- Augment with subscription content of some kind — Any kind. I swear the main reason people sign up for TotalFark is to get a badge by their name so they can be cooler (and boy does it work!)
- If you have a community, do an annual event.
- If you have a content niche, sell product on it.
- Cut overhead dramatically — Legacy media was used to having individual regional monopolies with 40-percent profit margins. That is mindbogglingly high compared to almost any other industry. Most large companies thrive on much tighter margins. Every journalist I’ve talked to can identify dozens of areas in their organization where money is being wasted. Usually this takes the form of overpaid and unnecessary executives.
From where I sit, the revenue legacy media currently makes from selling ads against ubiquitous content is staggering compared to what we’re capable of doing with our own sales efforts. This is mainly due to the power of brand and available sales expertise. I can’t name them due to confidentiality, but if Fark was sold by a particular large media conglomerate that I’m personally familiar with, our revenue would leap upwards by a factor of 20 times. However, from where legacy media sits, this same revenue is far below what they used to be able to bring in. Herein lies the problem facing legacy media.
That may seem to conflict with what I said earlier about Reddit and Wired. The emphasis in that particular example was on the issue using a unified sales team to sell both a niche property and a general interest property at the same time. My Fark example is what would happen if the sales team of one general interest property (unnamed legacy media conglomerate) sold ads for another general interest property (Fark).
That begs the question: Why aren’t they doing sales for Fark already? The answer: They’re still getting used to the idea. Legacy media takes time to warm up to unconventional business strategies. There are also no guarantees it would work on a long-term basis, and a down market is not the best time to take chances.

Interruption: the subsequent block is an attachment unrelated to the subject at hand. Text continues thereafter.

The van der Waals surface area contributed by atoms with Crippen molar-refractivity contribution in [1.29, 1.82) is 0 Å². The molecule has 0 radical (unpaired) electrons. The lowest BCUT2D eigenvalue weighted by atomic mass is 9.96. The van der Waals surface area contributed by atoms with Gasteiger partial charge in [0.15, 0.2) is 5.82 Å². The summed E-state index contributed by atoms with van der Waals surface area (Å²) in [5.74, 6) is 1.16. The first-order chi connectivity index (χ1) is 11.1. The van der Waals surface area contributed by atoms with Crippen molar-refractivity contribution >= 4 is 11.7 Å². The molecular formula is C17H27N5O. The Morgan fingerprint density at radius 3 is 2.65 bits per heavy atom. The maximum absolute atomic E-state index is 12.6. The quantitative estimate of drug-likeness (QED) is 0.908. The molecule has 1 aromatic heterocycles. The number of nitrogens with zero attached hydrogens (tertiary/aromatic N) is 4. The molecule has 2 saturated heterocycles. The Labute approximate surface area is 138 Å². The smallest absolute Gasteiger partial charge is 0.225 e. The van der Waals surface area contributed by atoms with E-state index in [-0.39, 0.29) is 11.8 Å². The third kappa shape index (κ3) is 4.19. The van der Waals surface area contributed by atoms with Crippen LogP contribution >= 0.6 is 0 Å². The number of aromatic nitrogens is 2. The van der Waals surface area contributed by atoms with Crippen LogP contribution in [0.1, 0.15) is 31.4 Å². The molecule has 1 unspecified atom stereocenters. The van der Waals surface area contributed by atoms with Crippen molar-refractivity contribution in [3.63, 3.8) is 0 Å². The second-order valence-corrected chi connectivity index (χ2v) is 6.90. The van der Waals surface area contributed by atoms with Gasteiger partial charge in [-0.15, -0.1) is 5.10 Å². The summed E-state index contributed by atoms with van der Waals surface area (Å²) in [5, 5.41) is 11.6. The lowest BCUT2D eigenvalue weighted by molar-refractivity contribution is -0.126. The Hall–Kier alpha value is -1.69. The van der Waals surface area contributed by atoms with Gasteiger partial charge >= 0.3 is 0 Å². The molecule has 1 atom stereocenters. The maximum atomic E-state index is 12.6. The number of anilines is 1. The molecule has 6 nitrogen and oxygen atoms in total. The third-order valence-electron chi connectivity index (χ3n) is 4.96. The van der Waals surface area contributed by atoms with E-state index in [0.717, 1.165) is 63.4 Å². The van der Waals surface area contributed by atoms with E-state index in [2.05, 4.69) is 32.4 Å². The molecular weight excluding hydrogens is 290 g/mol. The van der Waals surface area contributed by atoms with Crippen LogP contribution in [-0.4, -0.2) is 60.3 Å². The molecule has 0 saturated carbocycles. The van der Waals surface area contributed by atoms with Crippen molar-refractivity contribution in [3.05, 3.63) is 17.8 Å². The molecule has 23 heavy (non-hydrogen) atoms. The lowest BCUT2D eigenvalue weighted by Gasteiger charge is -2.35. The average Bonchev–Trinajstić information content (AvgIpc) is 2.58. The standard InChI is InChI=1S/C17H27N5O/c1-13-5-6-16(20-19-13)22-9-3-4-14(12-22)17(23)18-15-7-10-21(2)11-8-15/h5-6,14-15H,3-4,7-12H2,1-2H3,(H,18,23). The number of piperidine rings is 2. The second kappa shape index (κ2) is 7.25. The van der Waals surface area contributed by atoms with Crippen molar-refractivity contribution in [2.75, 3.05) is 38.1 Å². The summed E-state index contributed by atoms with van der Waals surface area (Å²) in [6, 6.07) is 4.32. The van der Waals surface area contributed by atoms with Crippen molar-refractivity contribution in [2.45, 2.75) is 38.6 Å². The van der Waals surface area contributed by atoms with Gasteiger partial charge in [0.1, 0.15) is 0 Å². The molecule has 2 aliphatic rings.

What is the most useful online metric?
DC: U.S. (or domestic) audience. For the most part you can’t monetize any international traffic.
But it’s not really any one metric. It’s more about what ratio of uniques to visits to page views is the best. Ideally, you want a large number of uniques who visit on a regular basis and consume 3-5 page views per visit.
A ratio of low uniques and high page views means you’re going to be running remnant ads most of the time, and really low remnant due to frequency capping.
A ratio of uniques to page views close to 1:1 means you don’t have an audience, you have SEO traffic. Response rates will be terrible. You will be able to land sales meetings without a problem, but results will be disappointing for the advertiser. Getting repeat clients will be difficult.
Can paywalls work on content sites?
DC: Yes, if the information has value and/or is not easily accessible elsewhere. That rules out legacy media for the most part. But great examples of success include Cooks Illustrated, Stratfor, ESPN’s Insider product, and The Wall Street Journal.
If I were legacy media I’d use my free news sites to route traffic to paywall sites with desirable information.
But can a legacy media website throw up a paywall and succeed? No way in hell. It’s the kiss of death.
This interview was condensed and edited.
- The Convergence of Advertising and E-commerce
- The missing link in Twitter’s ad program
- The state of the Internet Operating System
- The realities of big web traffic and advertising
- Web analytics primer for publishers
Drew Curtis will expand on many of these ideas during his session at Web 2.0 Expo New York, being held Sept. 27-30. Save 20% on registration with the discount code “Radar”.